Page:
Lehigh University
The Vault at PfaffsAn Archive of Art and Literature by the Bohemians of Antebellum New York
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Text for Page 168 [09-11-1861]

              156
           Newcombe of �The Washington.�
a pencilled plan of them for Conworth�s guidance
to a locality he knew, not far from Arthur Tew�s
house, where we had determined to dine.  This
locality was beyond a village called Roseville, and
consisted of a tavern known by the sign of the Black
Horse.        John mentioning the name of the proprietor
and the circumstance that the man accompanied his
brother William to Canada, I instantly recognized
him as our fellow passenger across the Atlantic
in the Washington.     So we hitched up and entered
and found Newcombe behind his bar � Newcombe
the fat, easy-tempered Londoner who lay sick in his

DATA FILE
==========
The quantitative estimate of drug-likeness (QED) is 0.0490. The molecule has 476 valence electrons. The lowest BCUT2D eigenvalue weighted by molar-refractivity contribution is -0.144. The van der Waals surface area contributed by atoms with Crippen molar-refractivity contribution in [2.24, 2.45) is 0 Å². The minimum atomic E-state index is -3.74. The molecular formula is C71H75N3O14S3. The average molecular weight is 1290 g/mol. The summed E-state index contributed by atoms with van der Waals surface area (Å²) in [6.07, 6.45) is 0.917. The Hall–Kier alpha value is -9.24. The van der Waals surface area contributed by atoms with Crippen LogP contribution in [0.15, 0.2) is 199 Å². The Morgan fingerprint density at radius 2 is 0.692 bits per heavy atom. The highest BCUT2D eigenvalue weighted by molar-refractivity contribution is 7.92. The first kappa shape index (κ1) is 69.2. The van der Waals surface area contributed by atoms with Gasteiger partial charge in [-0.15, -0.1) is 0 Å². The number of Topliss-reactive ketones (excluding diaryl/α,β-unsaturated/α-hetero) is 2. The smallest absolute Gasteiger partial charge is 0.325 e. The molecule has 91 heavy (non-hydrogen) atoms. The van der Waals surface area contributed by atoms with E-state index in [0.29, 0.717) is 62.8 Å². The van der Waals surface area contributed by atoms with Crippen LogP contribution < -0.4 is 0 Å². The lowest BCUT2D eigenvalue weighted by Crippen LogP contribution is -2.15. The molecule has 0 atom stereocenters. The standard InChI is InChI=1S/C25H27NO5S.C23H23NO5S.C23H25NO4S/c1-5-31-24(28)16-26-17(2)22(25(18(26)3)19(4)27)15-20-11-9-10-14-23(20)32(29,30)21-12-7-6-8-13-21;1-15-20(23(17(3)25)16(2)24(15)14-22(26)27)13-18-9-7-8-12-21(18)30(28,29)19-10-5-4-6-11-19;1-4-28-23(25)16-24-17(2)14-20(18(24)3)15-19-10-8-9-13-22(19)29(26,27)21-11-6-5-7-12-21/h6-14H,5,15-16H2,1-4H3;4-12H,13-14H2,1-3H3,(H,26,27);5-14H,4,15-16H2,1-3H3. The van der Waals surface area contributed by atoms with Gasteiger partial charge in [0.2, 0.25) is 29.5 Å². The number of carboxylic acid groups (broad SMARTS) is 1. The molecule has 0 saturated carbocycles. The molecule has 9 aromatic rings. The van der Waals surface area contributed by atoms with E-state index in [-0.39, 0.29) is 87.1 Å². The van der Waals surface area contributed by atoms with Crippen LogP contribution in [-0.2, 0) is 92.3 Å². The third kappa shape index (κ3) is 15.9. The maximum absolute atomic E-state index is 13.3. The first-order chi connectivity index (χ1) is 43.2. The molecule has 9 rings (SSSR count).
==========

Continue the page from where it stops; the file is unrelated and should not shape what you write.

berth so long, hesitated in his speech and had
crossed the ocean half a dozen times or more.  He
recognized me almost immediately and was very
friendly, producing some excellent two-year old
ale, of which we partook in company with an ine-
briated Briton, who declared himself ambitious
of fighting Heenan.  This man had a legal grievance
in print, a copy of which he gave f me, for the
enlightenment of the New York public; his name 
was Harmer.      We left him, rather finished by
the ale, seated on the piazza outside, where was
a young fellow reading Marryatt�s �King�s Own�
in a big volume of the sailor-novelist�s works.    A
mile�s further progress brought us to Arthur Tew�s,
where the smell of brewing made the house fragrant.               
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